UK consumers splashed the cash in November as Black Friday boosted sales of clothing, toys and jewellery and spending on bars and restaurants rose.
Retail sales grew at an annual rate of 5 per cent in November, up from 1.3 per cent the previous month, according to data compiled by KPMG and the British Retail Consortium, an industry body.
Helen Dickinson, chief executive at the BRC, said the sales season “could be more spread out” than in previous years. She added that consumers had been “erring on the side of caution” by buying gifts earlier in anticipation of potential shipping and transport delays.
Dickinson noted that Black Friday, the US discount holiday that this year fell on November 26, had become “a month-long affair” in the UK.
At the tills, shoppers had snapped up clothing and jewellery, said Paul Martin, UK head of retail at KPMG, particularly in the high street where consumers had flocked ahead of Christmas.
The upbeat spending picture was confirmed by separate data from Barclaycard, which tracks nearly half of all UK credit and debit card transactions.
Spending on payment cards in Britain rose 16 per cent in November compared with the same period in 2019, reaching its highest level this year. A combination of early gift buying and festive outings had driven growth for the retail, hospitality and leisure sectors, the Barclaycard figures showed.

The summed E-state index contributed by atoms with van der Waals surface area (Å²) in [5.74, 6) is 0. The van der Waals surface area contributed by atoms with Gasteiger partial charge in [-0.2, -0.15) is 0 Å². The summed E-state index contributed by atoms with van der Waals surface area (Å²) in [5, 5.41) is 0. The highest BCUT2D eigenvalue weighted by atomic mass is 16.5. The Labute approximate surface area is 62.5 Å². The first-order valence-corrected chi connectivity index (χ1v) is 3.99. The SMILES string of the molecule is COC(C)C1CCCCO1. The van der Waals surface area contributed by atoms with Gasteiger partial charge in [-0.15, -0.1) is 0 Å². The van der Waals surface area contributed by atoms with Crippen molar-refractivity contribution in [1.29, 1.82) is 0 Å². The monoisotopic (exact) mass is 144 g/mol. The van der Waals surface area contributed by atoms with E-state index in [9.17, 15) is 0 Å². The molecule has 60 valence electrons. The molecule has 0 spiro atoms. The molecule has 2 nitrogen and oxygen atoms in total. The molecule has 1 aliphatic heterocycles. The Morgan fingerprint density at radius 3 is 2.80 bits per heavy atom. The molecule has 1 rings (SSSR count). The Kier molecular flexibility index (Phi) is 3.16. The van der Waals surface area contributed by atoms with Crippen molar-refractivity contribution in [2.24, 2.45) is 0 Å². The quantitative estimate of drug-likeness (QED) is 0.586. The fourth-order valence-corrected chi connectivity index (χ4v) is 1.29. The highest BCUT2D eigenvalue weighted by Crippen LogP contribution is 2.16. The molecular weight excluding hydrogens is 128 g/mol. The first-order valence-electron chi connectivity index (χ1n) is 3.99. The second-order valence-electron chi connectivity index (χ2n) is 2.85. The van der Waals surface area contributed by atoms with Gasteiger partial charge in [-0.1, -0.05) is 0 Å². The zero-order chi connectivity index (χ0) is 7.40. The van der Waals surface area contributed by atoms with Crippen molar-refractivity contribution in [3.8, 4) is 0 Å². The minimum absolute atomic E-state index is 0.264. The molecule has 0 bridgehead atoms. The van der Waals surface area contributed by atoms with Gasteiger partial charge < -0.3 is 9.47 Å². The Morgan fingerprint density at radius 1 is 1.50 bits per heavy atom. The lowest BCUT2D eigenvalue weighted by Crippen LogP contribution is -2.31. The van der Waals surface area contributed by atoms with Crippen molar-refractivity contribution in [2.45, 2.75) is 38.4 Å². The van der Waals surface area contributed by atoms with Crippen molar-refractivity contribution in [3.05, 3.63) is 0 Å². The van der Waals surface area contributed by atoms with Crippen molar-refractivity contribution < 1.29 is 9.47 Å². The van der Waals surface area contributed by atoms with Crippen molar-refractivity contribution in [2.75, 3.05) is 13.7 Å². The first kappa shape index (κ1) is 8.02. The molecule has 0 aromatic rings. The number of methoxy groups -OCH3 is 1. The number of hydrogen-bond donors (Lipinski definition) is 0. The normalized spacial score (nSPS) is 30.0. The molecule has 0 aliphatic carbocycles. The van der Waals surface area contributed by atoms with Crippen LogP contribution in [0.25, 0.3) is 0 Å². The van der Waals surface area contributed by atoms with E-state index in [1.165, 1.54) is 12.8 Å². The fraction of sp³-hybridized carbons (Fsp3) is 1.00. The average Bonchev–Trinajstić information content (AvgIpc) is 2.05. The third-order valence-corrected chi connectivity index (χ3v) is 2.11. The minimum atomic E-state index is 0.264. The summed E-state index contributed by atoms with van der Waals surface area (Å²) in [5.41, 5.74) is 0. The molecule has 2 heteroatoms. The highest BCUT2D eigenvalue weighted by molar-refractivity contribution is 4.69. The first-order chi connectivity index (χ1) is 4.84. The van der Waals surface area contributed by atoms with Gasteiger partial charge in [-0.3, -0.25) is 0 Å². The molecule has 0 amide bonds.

Jose Carvalho, head of consumer products, at Barclaycard, said “the arrival of Christmas markets and lights” across the UK had brought “some festive cheer”.
Sales of clothing recorded their largest uplift since before the start of the pandemic as shoppers stocked up on warmer items for winter.
Specialist retailers, such as gift, toy and jewellery sellers, recorded brisk trading with a 21 per cent increase. Double-digit rates of growth were also registered in sports and outdoor retailers and health and beauty stores.
Spending on bars, pubs and clubs surged 34 per cent from November 2019.
The data showed consumer spending continued to drive the UK’s economic rebound in the fourth quarter so far. In the three months to September, household consumption contributed 1.2 percentage points of the 1.3 per cent economic growth.
Separate data from GfK released this month also suggested that shoppers had largely shrugged off concerns over rising inflation and high Covid-19 infections.
However, the new Omicron coronavirus variant has raised the risk of new restrictions coming in the last part of the festive season.
As we head into final preparations for the holiday season, Carvalho said: “It’s unclear how the new . . . variant and potential further restrictions will impact socialising, shopping and consumer confidence.”
Source: Financial Times